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Name _______________________________ Period ________
Date _________
Interpreting Isobars
I can …
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Explain what isobars are and how are they plotted on a weather map.
Create and interpret weather maps with isobars.
Identify which symbol is used for high pressure systems on a weather map.
Identify which symbol is used for low pressure systems on a weather map.
Background Information:
Low pressure systems usually produce cloudy, stormy weather. An easy way to
remember this is L = Low = Lousy. When a low pressure system is situated over
a region, the air begins to rise into the atmosphere. When air rises, it cools down
and condenses into precipitation and clouds. This is why an approaching low
pressure system means an increased chance for clouds, rain, or snow. It is called
"low pressure" because as air rises, the air pressure is lower at the surface. Air
flows in a counterclockwise direction with a low pressure system in the
Northern Hemisphere.
A steady snow or rain can fall north of a warm front where moist warm
southern air moves up & over cold air that is in front of a warm front.
Thunderstorms and showers often form ahead of a cold front in warm, unstable
air. The thunderstorms & showers that form ahead of a
cold front are generally shorter in duration than
precipitation that forms in front of a warm front.
Because of the counterclockwise rotation of a lowpressure system in the northern hemisphere, cold air will
usually be located north & west of a low-pressure area
and warm air is usually found south & east of a lowpressure area.
High pressure systems usually produce fair weather. An easy way to remember
this is H = High = Happy. It is called "high pressure" because air sinks around
areas of high-pressure, which prevents cloud formation and precipitation. For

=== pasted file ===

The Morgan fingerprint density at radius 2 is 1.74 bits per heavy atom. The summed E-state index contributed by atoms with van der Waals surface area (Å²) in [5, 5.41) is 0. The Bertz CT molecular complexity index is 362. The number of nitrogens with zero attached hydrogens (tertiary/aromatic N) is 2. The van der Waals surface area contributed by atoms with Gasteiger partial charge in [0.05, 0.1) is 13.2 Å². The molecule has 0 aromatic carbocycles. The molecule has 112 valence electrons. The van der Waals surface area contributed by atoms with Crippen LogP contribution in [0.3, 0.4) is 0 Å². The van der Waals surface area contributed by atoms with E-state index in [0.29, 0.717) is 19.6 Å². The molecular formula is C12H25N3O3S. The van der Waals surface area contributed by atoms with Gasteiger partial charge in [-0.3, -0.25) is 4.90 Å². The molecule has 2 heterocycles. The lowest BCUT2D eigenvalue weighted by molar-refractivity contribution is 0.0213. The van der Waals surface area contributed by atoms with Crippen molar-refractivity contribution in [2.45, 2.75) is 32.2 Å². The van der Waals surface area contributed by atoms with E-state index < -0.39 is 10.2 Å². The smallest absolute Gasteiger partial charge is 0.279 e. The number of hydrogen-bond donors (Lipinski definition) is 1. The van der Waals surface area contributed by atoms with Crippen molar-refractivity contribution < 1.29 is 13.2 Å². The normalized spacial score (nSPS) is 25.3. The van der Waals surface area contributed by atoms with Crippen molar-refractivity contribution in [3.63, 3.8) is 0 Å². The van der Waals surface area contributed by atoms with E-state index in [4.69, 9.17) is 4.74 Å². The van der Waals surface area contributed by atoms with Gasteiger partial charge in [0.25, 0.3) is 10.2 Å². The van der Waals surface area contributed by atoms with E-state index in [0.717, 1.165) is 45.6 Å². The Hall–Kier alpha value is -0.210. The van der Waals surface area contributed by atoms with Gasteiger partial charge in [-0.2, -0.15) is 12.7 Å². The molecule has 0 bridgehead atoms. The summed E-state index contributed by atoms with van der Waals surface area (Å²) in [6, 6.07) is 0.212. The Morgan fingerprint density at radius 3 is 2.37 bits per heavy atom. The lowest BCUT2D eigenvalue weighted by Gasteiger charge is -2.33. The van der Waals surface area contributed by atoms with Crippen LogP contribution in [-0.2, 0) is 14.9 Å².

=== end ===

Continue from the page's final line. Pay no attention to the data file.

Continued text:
this reason, high-pressure systems bring sunny days and calm weather.
Locations east of an area experiencing high-pressure will experience northerly
winds which bring in cooler air whereas areas to the west will experience
southerly winds which bring in warmer air.
Part I: Introduction - This activity will focus on identifying high or low pressure areas
and the weather associated with each. You will also learn about isobars which are lines
that connect areas that have the same barometric pressure.
The image above shows an example of a weather map containing isobars. The thick
black lines are called isobars. They are typically placed at intervals of 4 millibars.
Isobars can be used to identify "Highs" and "Lows". The pressure in a high is greater
than the surrounding air. The pressure in a low is lower than the surrounding air. For
example, the low pressure area is within the 996 millibar isobar marking. Since low
pressure areas signify “lousy” weather, you could expect rain and possible storms in
this area.
Part II: Application
1. What millibar
intervals will be
necessary to use for this
map? (Keep in mind that
the isobars are found
every 4 millibars such as
996, 1000, 1004, etc.)
2. Draw in the isobars on the map – think “connect-the-dots”. Start with the 1000 mb
line, then adding 996 mb, 1004 mb, etc. Note: isobars form sets of curves that do not
cross each other.
3. Label with an "H" the center of a high pressure area.
4. Label with an "L" the center of a low pressure area.
High pressure regions are usually associated with dry weather because as the air sinks
it warms and the moisture evaporates. Low pressure regions usually bring precipitation
because when the air rises it cools and the water vapor condenses.
5. Over which state would you expect to see rain or snow?
6. Over which state would you expect to see clear skies?
In the northern hemisphere the wind blows clockwise around centers of high pressure.
The wind blows counterclockwise around lows. It is the opposite in the southern
hemisphere.
7. Draw arrows around the "H" on your map to indicate the wind direction.
8. Draw arrows around the "L" on your map to indicate the wind direction.
9. Imagine that you live in El Paso, TX. If a High were approaching you from the west,
describe the shift in wind direction as the High approaches you and then passes to the
east.
10. How would pressure measurements change as the High approaches and then passes
to the east?
11. Imagine that you live in New York City. If a Low were approaching you from the
west, describe the shift in wind direction as the Low approaches you and then passes to
the east.
12. The strength of the wind is determined by changes in the pressure - the pressure
gradient. A large change in pressure over a short distance would indicate strong winds.
On a weather map, isobars that are close together indicate a strong pressure gradient.
Where on your map would you expect the strongest winds (the steepest pressure
gradient)?